Ten Days That Shook the World
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Pages (PDF): 431
Publication Date: 1919
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A book by the American journalist John Reed about the October Revolution in Russia in 1917, which he experienced firsthand. Reed followed many of the prominent Bolshevik leaders closely during his time in Russia. He died in 1920, shortly after the book was finished, and he is one of the few Americans buried at the Kremlin Wall Necropolis in Moscow, a site normally reserved only for the most prominent Soviet leaders.
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TOWARD the end of September, 1917, an alien Professor of Sociology visiting Russia came to see me in Petrograd. He had been informed by business men and intellectuals that the Revolution was slowing down. The Professor wrote an article about it, and then travelled around the country, visiting factory towns and peasant communities — where, to his astonishment, the Revolution seemed to be speeding up. Among the wage-earners and the land-working people it was common to hear talk of “all land to the peasants, all factories to the workers.” If the Professor had visited the front, he would have heard the whole Army talking Peace. . . .
The Professor was puzzled, but he need not have been; both observations were correct. The property-owning classes were becoming more conservative, the masses of the people more radical.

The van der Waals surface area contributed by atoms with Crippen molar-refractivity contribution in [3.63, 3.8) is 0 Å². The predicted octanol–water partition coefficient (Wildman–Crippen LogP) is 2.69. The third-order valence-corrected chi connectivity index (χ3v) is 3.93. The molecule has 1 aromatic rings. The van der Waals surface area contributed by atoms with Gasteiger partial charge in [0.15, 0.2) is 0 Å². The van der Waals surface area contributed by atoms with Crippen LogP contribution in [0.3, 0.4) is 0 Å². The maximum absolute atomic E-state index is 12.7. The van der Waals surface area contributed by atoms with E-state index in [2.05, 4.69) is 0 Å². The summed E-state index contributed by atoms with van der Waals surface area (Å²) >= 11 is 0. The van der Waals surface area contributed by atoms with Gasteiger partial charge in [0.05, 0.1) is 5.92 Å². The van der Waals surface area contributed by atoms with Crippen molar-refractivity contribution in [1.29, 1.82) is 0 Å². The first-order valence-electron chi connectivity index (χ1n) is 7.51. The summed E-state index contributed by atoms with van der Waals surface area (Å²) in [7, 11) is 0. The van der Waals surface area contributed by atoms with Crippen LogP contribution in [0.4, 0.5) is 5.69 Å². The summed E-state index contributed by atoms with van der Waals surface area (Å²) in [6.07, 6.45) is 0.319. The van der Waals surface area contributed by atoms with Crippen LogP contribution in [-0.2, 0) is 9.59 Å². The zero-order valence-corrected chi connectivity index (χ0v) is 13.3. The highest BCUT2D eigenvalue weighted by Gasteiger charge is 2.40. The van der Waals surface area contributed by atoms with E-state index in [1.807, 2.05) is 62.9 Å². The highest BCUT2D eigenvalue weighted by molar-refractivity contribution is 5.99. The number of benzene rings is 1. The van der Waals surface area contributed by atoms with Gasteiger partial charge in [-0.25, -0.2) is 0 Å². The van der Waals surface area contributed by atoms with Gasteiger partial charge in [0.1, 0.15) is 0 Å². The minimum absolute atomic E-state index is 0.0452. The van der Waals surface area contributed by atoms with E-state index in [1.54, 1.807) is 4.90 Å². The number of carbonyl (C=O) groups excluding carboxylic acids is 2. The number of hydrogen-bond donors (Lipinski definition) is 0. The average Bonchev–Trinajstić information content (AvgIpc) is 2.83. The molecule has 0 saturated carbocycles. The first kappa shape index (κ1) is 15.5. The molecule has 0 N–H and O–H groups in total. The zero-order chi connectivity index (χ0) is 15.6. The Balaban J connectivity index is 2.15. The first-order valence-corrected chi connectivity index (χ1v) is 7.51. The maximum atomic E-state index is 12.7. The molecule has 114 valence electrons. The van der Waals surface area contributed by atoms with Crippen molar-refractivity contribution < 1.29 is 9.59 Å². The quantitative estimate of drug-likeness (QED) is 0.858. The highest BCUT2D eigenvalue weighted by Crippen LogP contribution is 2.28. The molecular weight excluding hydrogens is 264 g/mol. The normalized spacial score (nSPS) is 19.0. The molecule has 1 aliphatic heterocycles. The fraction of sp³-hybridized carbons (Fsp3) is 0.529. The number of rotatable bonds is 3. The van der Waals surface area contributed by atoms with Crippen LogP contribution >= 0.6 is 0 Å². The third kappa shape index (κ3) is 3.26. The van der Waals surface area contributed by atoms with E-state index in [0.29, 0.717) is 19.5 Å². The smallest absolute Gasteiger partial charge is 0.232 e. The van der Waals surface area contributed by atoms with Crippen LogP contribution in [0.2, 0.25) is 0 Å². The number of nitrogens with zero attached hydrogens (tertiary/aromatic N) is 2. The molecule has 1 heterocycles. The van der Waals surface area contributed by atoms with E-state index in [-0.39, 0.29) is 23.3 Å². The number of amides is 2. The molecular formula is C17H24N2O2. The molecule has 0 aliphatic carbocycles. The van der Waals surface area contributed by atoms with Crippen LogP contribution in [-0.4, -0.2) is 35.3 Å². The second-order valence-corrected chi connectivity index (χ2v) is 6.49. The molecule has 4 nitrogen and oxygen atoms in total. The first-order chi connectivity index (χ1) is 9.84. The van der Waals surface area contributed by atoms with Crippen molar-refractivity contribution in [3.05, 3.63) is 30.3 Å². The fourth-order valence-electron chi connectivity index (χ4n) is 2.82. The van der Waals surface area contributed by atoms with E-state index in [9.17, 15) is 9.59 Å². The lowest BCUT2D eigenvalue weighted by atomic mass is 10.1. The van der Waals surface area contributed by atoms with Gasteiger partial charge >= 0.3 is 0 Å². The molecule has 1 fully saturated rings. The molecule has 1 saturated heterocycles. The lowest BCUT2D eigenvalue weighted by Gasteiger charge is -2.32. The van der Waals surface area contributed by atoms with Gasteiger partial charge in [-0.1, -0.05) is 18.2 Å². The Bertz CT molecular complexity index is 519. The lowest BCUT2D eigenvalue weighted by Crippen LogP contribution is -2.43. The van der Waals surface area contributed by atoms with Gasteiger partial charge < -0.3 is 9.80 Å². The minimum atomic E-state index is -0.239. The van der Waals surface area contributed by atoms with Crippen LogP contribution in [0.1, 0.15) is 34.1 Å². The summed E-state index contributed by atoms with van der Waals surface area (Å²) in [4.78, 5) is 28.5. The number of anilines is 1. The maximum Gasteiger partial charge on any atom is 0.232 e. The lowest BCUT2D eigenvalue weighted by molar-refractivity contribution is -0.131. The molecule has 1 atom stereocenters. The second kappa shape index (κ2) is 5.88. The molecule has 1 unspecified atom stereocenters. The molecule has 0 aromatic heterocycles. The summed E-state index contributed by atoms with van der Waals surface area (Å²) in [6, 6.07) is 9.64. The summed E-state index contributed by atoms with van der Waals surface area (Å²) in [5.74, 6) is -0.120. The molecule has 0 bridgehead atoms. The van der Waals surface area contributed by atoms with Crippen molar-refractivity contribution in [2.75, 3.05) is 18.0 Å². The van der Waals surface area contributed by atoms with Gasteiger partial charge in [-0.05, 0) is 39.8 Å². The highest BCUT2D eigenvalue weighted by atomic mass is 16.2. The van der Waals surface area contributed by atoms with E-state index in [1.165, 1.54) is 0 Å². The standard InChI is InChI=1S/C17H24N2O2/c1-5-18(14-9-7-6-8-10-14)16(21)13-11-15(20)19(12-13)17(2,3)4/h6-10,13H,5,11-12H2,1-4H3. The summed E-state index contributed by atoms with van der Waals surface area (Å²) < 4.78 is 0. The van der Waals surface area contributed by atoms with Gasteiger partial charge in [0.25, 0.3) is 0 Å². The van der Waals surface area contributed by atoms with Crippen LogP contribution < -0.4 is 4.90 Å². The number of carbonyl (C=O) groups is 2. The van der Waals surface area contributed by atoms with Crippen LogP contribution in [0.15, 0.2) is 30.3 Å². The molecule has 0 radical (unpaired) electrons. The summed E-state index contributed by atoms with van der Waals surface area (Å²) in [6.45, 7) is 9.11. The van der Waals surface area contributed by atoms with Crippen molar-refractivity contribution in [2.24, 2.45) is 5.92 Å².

There was a feeling among business men and the intelligentzia generally that the Revolution had gone quite far enough, and lasted too long; that things should settle down. This sentiment was shared by the dominant “moderate” Socialist groups, the oborontsi (See App. I, Sect. 1) Mensheviki and Socialist Revolutionaries, who supported the Provisional Government of Kerensky.
On October 14th the official organ of the “moderate” Socialists said:
The drama of Revolution has two acts; the destruction of the old régime and the creation of the new one. The first act has lasted long enough. Now it is time to go on to the second, and to play it as rapidly as possible. As a great revolutionist put it, “Let us hasten, friends, to terminate the Revolution. He who makes it last too long will not gather the fruits. . . . ”
Among the worker, soldier and peasant masses, however, there was a stubborn feeling that the “first act” was not yet played out. On the front the Army Committees were always running foul of officers who could not get used to treating their men like human beings; in the rear the Land Committees elected by the peasants were being jailed for trying to carry out Government regulations concerning the land; and the workmen (See App. I, Sect. 2) in the factories were fighting black-lists and lockouts. Nay, furthermore, returning political exiles were being excluded from the country as “undesirable” citizens; and in some cases, men who returned from abroad to their villages were prosecuted and imprisoned for revolutionary acts committed in 1905.